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Celebrate Hanukkah with Puppets, Latkes, and Special Guest, Muslim Civil Rights Leader Zahra Billoo!
4-8pm – Crafts Fair to Benefit Immigrants (learn more here)
5:15-5:45pm – Chanukah Puppet Show with Jen Miriam and Alon Altman, “Zaide Makes Latkes!” For our youngsters and young at heart! – sliding scale fee of $20-$10 per family, no one turned away (in Back Classroom – Main Floor).
Puppet Show: Laugh uproariously as Zaide attempts to make latkes! The only problem is… he doesn’t not know how to cook very well, and he lost his glasses so he can’t read very well either. There is a flower in the pot instead of flour, and legs instead of eggs! Ooops! The kids sit in rapt attention during the show because they have the important job of watching the pot each time the puppet leaves. Various creatures try to interfere, including a mischievous and hungry fox. This show rates high on the laugh meter, and ends with a messy and hilarious conclusion!
6:00pm – Chanukah Candle lighting and Potluck Dinner – Latkes provided! (in the Social Hall)
Please bring a potluck item to feed 8-10 people AND a hanukkiah & candles – latkes provided! (in the Social Hall)
7:00pm – Zahra Billoo, special guest from CAIR – more info below (in the Sanctuary)
We need your help!! Sign up for a shift here – get your avodah hours in 🙂
All events at Kehilla are fragrance-free. Click here for information about what it means to be fragrance-free.
Article in December Kol Kehilla – by Rabbi Dev Noily
This year’s Kehilla Hanukkah party will include our usual fabulous puppet show for the littlest Kehillians, latkes, candle lighting and joyful celebration. And we’ll also have the chance to hear from an amazing leader in our Bay Area community, Zahra Billoo. I met Zahra, a brilliant Muslim civil rights lawyer and the Executive Director of CAIR-SF, a couple of years ago when we spoke together on a panel. Each of us had been called upon to represent our people’s experiences and fears of rising Islamophobia (Zahra) and rising antisemitism (me) in the post-Obama era. I learned a lot from Zahra that evening, and I’ve continued to learn from her and to be inspired by her leadership and integrity in the time since.
Twice in the last two years, Zahra has been honored for her bold and visionary leadership, only to face a backlash from certain Jewish sources who attacked her for her support for the Palestinian struggle. The first time, PACT, the Faith in Action affiliate in San Jose, announced that Zahra was the recipient of their annual award. The award was rescinded because of the pressure from Jewish sources, but was subsequently reinstated because of an outpouring of support for Zahra. Most recently, Zahra was named to the national board of the Women’s March. Once again, pressure was exerted and the Women’s March gave in and withdrew Zahra’s appointment.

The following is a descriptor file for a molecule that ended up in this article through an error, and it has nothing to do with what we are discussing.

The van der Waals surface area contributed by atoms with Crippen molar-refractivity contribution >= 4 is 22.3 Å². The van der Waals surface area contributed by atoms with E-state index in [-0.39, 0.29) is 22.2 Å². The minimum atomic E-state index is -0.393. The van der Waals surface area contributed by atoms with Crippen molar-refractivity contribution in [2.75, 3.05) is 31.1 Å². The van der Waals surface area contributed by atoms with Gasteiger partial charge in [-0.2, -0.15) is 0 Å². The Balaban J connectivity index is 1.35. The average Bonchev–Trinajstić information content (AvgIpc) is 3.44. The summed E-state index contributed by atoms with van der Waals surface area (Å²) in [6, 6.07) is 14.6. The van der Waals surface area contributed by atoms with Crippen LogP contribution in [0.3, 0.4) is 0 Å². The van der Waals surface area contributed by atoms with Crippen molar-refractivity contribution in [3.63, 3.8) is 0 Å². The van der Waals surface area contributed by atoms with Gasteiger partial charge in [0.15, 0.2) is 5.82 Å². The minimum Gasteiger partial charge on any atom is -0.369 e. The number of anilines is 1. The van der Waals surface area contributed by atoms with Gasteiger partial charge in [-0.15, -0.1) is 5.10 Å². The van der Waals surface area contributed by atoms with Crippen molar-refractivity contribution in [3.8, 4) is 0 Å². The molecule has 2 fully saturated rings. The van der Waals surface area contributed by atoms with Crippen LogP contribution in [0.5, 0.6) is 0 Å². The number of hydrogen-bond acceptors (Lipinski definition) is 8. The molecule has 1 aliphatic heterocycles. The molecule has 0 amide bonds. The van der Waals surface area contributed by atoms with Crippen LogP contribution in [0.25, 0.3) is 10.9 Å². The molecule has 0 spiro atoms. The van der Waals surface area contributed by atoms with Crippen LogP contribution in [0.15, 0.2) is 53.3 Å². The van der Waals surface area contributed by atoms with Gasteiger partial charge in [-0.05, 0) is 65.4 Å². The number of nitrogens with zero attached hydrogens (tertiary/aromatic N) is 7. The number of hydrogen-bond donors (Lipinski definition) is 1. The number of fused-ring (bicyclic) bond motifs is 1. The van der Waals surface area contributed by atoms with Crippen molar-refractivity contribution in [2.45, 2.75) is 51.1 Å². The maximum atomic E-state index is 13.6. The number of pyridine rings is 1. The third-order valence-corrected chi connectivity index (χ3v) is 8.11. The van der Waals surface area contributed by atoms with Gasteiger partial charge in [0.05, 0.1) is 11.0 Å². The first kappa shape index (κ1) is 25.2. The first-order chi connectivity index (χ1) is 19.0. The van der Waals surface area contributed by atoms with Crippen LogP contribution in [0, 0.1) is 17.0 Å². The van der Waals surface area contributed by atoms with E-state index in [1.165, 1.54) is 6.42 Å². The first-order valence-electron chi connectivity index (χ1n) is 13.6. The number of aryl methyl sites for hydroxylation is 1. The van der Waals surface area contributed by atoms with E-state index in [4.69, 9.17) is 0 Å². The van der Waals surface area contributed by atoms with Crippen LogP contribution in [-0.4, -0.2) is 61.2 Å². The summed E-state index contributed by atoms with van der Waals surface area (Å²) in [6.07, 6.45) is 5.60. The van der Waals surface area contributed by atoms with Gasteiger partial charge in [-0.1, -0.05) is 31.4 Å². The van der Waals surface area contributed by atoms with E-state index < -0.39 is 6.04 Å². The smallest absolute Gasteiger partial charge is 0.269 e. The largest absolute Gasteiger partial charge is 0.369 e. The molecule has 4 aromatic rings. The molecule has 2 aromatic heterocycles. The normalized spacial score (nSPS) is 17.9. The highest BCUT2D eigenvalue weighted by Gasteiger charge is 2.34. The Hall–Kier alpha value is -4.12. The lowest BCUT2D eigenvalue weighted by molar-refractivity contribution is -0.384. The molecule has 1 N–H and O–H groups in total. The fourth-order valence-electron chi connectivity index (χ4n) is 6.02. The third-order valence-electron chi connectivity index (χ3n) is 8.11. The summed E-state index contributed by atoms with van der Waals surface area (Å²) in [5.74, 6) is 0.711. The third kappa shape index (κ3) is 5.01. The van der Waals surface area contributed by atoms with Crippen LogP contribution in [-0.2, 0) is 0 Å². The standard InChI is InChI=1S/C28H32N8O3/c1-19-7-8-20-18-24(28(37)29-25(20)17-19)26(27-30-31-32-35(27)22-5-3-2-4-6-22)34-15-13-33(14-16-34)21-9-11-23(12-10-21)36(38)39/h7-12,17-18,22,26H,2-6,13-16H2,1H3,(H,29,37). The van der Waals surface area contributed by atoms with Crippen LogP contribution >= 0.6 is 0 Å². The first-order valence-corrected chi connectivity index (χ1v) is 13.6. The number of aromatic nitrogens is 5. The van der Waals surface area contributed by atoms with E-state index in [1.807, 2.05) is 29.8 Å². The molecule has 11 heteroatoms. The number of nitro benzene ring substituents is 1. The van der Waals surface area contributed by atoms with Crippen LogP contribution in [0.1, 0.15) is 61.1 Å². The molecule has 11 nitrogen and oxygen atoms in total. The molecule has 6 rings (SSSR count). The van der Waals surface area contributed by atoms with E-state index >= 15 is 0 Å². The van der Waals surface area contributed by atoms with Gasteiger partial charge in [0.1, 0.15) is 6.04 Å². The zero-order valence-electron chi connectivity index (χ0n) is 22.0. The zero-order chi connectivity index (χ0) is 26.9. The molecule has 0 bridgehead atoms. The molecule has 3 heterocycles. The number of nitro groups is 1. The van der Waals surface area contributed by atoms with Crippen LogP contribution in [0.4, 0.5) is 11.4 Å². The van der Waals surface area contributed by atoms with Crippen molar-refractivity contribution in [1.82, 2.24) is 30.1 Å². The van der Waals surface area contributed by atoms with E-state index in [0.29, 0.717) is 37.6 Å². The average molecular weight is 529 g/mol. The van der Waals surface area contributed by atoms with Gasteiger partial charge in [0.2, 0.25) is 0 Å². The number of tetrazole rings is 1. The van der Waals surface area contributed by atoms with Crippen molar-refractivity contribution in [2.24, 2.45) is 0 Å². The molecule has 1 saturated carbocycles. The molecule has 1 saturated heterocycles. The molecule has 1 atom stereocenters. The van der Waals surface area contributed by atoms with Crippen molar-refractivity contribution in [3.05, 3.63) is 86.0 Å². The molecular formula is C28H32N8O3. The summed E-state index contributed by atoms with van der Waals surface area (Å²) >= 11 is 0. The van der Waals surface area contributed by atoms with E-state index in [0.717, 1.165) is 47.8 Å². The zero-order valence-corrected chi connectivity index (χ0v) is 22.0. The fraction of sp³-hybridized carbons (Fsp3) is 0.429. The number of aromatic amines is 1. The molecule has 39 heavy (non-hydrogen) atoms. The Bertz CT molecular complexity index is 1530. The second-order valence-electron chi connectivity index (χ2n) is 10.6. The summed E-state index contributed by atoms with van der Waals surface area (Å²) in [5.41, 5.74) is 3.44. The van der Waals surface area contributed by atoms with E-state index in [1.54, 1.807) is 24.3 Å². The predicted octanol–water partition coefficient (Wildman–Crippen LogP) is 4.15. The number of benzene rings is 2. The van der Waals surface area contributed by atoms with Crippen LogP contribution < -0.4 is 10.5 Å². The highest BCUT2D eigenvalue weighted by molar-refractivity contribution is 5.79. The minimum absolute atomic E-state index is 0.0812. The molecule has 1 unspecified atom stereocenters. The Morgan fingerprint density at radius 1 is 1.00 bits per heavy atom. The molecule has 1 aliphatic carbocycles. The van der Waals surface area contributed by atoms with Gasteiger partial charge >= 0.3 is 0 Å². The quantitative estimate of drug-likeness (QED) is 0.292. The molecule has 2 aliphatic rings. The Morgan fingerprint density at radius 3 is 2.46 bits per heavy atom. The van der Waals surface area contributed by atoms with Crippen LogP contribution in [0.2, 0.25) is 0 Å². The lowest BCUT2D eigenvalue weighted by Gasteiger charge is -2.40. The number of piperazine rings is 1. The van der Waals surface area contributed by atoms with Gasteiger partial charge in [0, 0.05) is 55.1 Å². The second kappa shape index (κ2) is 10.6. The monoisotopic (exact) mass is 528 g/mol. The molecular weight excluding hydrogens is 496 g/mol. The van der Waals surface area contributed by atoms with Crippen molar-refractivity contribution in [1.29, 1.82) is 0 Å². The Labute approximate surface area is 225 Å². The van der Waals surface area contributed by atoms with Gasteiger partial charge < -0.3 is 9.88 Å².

To me, these attacks on Zahra are heartbreaking and dangerous. Zahra is a champion of civil liberties, fighting against Islamophobia, racism, homophobia, transphobia, and antisemitism. I see Zahra, and the communities she represents, as critical allies in our resistance to creeping authoritarianism and scapegoating of vulnerable minorities in our country.
I’m honored that Zahra agreed to be our guest as we celebrate Hanukkah, and to join me in conversation. I’m eager to learn more from her about the challenges facing the Muslim community in the Bay Area, and I’m excited for more people in our community to get to know Zahra as we build this relationship of solidarity.
Our Hanukkah party will begin at 5:15 with an amazing puppet show by Jen Miriam and Alon Altman, followed by candle lighting and a potluck dinner at 6:00. We’ll provide the latkes, lovingly fried up by our tireless and cherished Latke Maven, Jack Stuber. At 7:00, Zahra will speak in the sanctuary (and games and schmoozing will continue downstairs for anyone who’s not ready to stop spinning their dreidl.)
The story behind Hanukkah is a complicated one. Jews were being oppressed and were reacting in all kinds of ways—including passing as Greeks, resisting nonviolently, and mounting a violent and zealous insurgency that targeted both Greeks and Jewish non-resistors. It’s this last crew whose victory we recall on Hanukkah. The rabbis of the Talmud were so uncomfortable with valorizing these zealots’ military tactics that they established a spiritual basis for the celebration of Hanukkah—the miracle of the oil to rededicate the temple lasting eight days—and mostly ignored the rest (Babylonian Talmud Shabbat 21b). Hanukkah is a time to celebrate light and loved ones, to enjoy delicious food and play games, to sing and dance. And it’s also a time to be brave – to face the complexities of our history and our present moment with curiosity and openness. It’s a time to trust that the deepest teachings of our tradition—about love, justice and the holiness of all life—will guide us through.